I owe a “thank you” to the MIT administration. My social and intellectual experiences at the Institute have been immeasurably heightened by the tight community and support networks that are available to me. This kind of community is unique to MIT, and is a result of administration policies which formerly allowed freshmen an entire week to make a fully informed decision about the where they would live. Unfortunately, the administration is destroying that policy for future MIT students.
Since I chose my living group, I have spent more time at home than in class, had more contact with my best friends on my hall than with any professor, and learned more about how to succeed at MIT and in life from the people with whom I live than from MIT faculty. The living group is the basic unit of an MIT student’s educational experience. The friends made in this environment are the people to whom students turn for help with academics, personal advice, and guidance. They will make the MIT intellectual and social experience a better one.
The MIT administration may believe that if freshmen didn’t have as much time to choose their specific living group, students like me would make more friendships with people from other living groups, creating a campus-wide community. I disagree. Most MIT students are too busy and focused on academics to build that kind of large-scale community. Additionally, the current living group-based community is so strong that it is hard to imagine a campus-wide community that could provide the same kind of social resources for students.
Allowing freshmen the time to consider their options and make an informed decision about where to live is the only way to achieve such community. The administration’s attitude that, in the words of J. Kim Vandiver, “rush is not a significant part at all of Orientation,” will only prevent students from finding a living group that will provide the kind of support that I have found, and will degrade the educational experience of MIT.
Vandiver, the dean for undergraduate research, says a goal for orientation is to “make it possible for students to connect with ... people who can show them what the intellectual experience is all about.” His goal is to welcome students to “the academy” by increasing faculty interaction at the expense of time for residence selection. What he fails to realize is that students’ relationships with their living groups and upperclassmen will in many ways be more important to the quality of their MIT experience than their relationships with faculty. Thus freshmen must connect with upperclassmen and living groups in order to be truly welcomed.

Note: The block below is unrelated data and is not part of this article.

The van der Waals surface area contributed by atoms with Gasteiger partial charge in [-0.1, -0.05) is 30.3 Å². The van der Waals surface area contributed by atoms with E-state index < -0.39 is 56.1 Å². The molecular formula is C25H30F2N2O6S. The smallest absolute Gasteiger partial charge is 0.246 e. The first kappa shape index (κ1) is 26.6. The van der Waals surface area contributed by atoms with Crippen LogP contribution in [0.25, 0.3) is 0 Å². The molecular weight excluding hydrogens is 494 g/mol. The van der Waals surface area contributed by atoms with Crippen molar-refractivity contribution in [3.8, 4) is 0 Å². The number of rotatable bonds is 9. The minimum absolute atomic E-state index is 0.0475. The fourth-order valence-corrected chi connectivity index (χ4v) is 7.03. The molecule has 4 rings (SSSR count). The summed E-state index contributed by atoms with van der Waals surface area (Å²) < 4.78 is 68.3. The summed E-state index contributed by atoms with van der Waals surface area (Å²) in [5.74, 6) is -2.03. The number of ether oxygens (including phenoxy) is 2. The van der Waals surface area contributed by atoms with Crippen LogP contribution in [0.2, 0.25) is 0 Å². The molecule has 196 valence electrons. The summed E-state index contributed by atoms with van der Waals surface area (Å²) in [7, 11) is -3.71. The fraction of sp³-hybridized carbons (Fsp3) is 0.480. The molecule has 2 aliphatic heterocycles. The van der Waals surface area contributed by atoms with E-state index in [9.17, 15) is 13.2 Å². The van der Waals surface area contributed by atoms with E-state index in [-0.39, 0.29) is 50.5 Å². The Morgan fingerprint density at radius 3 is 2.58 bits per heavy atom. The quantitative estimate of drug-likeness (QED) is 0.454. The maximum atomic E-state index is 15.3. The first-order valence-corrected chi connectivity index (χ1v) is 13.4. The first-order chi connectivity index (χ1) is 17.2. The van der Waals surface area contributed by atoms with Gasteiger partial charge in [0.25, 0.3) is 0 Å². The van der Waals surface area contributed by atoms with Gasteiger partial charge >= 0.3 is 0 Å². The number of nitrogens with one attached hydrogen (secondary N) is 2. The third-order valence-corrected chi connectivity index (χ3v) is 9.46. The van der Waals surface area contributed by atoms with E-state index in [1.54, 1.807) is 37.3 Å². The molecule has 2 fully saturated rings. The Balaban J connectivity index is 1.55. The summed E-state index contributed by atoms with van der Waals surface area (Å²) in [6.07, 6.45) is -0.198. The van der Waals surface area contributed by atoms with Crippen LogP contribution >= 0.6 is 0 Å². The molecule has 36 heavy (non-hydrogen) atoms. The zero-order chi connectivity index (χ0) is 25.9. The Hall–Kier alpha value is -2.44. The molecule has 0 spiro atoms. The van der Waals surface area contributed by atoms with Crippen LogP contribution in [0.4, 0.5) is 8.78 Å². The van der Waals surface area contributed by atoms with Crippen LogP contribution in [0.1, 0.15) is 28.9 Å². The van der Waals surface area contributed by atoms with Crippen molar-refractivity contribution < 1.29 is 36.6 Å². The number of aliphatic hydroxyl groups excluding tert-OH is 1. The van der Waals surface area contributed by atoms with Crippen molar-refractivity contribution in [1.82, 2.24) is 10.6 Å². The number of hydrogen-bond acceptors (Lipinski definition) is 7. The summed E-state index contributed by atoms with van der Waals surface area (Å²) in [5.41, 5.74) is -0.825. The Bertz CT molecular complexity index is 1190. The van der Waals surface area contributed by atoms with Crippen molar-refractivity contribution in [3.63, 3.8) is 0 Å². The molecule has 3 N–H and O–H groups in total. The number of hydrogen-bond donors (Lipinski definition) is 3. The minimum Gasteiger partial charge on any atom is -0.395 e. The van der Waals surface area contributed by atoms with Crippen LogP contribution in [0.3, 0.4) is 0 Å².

In light of these arguments, I have a few suggestions for rush. While allotting more time to dorm rush would be ideal, and would be consistent with the exposure to upperclassmen that is essential to “welcoming freshmen to the academy,” I understand that there is other valuable orientation programming and that freshmen shouldn’t be asked to come to campus earlier than necessary. Thus my suggestions shouldn’t necessitate increased time for rush.
Dean for Undergraduate Education Robert P. Redwine says that the low percentage of freshmen entering the housing adjustment lottery “is an indication that they were somewhat satisfied where they ended up.” I disagree; after days of asking every freshmen I met during rush if they would enter the housing lottery and why or why not, the most common answer I got was not “I am somewhat satisfied” but rather, “I don’t want to move all of my stuff.” Selection should be based on where freshmen are happy, not on where they happen to have their things.
Moving parent orientation back to after the dorm lottery would solve this problem because freshmen would come for orientation with only a suitcase and their parents would bring the rest of their stuff after they got their permanent housing assignment. This past year, many parents stayed past their expected check-out time, meaning that freshmen spent time buying dorm supplies rather than participating in orientation events and meeting faculty and upperclassmen. It makes sense that the current schedule may satisfy parents, who might have to drive to campus twice, or who might find the whole schedule a little confusing if parent orientation were moved. However, I believe that the advantages described above warrant moving it.
The importance of the living group to the MIT experience should bring the administration to encourage rush events more than it did last year. A clear explanation of the process both from orientation leaders and in the written materials freshmen are given over the summer and when they arrive if necessary. After the changes, confusion about the process made it difficult for upperclassmen to advise freshmen on this process. Also, making it clear that residence selection is important by scheduling larger blocks of time exclusively for rush will make freshmen aware that they should at least be considering all of their living options.
If the administration is truly committed to welcoming freshmen in a way that prepares them to have the best educational experience possible, it should recognize the importance of interaction with upperclassmen and comfort in a living group to that experience. Redwine may be right: most freshmen may be “somewhat satisfied.” But there is a big difference between being “somewhat satisfied” and feeling like you’ve found a living group where you really belong. Only the latter will give students the social resources they need to thrive at MIT.
Maria Schriver is a member of the class of 2005.